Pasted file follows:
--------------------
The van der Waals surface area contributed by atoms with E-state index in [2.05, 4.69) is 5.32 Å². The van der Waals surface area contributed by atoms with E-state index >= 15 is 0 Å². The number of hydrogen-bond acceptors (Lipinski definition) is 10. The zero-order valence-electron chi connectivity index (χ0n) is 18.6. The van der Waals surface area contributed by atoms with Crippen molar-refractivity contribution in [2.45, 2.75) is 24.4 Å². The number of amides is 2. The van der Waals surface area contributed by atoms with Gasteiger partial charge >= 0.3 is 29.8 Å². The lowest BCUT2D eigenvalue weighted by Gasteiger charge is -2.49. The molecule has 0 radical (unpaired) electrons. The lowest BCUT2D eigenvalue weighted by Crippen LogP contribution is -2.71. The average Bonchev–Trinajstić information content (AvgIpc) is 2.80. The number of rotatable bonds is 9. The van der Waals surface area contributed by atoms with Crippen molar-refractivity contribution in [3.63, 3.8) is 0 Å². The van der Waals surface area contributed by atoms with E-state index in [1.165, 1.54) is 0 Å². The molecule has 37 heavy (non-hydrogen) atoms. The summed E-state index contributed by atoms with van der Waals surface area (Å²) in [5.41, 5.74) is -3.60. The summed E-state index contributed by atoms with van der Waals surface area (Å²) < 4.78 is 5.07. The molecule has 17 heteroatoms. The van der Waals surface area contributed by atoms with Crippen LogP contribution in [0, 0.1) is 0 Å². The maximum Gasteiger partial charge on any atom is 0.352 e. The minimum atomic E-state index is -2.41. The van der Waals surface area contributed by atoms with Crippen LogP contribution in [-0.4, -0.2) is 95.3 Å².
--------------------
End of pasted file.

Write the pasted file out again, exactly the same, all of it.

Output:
The van der Waals surface area contributed by atoms with E-state index in [2.05, 4.69) is 5.32 Å². The van der Waals surface area contributed by atoms with E-state index >= 15 is 0 Å². The number of hydrogen-bond acceptors (Lipinski definition) is 10. The zero-order valence-electron chi connectivity index (χ0n) is 18.6. The van der Waals surface area contributed by atoms with Crippen molar-refractivity contribution in [2.45, 2.75) is 24.4 Å². The number of amides is 2. The van der Waals surface area contributed by atoms with Gasteiger partial charge >= 0.3 is 29.8 Å². The lowest BCUT2D eigenvalue weighted by Gasteiger charge is -2.49. The molecule has 0 radical (unpaired) electrons. The lowest BCUT2D eigenvalue weighted by Crippen LogP contribution is -2.71. The average Bonchev–Trinajstić information content (AvgIpc) is 2.80. The number of rotatable bonds is 9. The van der Waals surface area contributed by atoms with Crippen molar-refractivity contribution in [3.63, 3.8) is 0 Å². The van der Waals surface area contributed by atoms with E-state index in [1.165, 1.54) is 0 Å². The molecule has 37 heavy (non-hydrogen) atoms. The summed E-state index contributed by atoms with van der Waals surface area (Å²) in [5.41, 5.74) is -3.60. The summed E-state index contributed by atoms with van der Waals surface area (Å²) < 4.78 is 5.07. The molecule has 17 heteroatoms. The van der Waals surface area contributed by atoms with Crippen LogP contribution in [0, 0.1) is 0 Å². The maximum Gasteiger partial charge on any atom is 0.352 e. The minimum atomic E-state index is -2.41. The van der Waals surface area contributed by atoms with Crippen LogP contribution in [-0.4, -0.2) is 95.3 Å².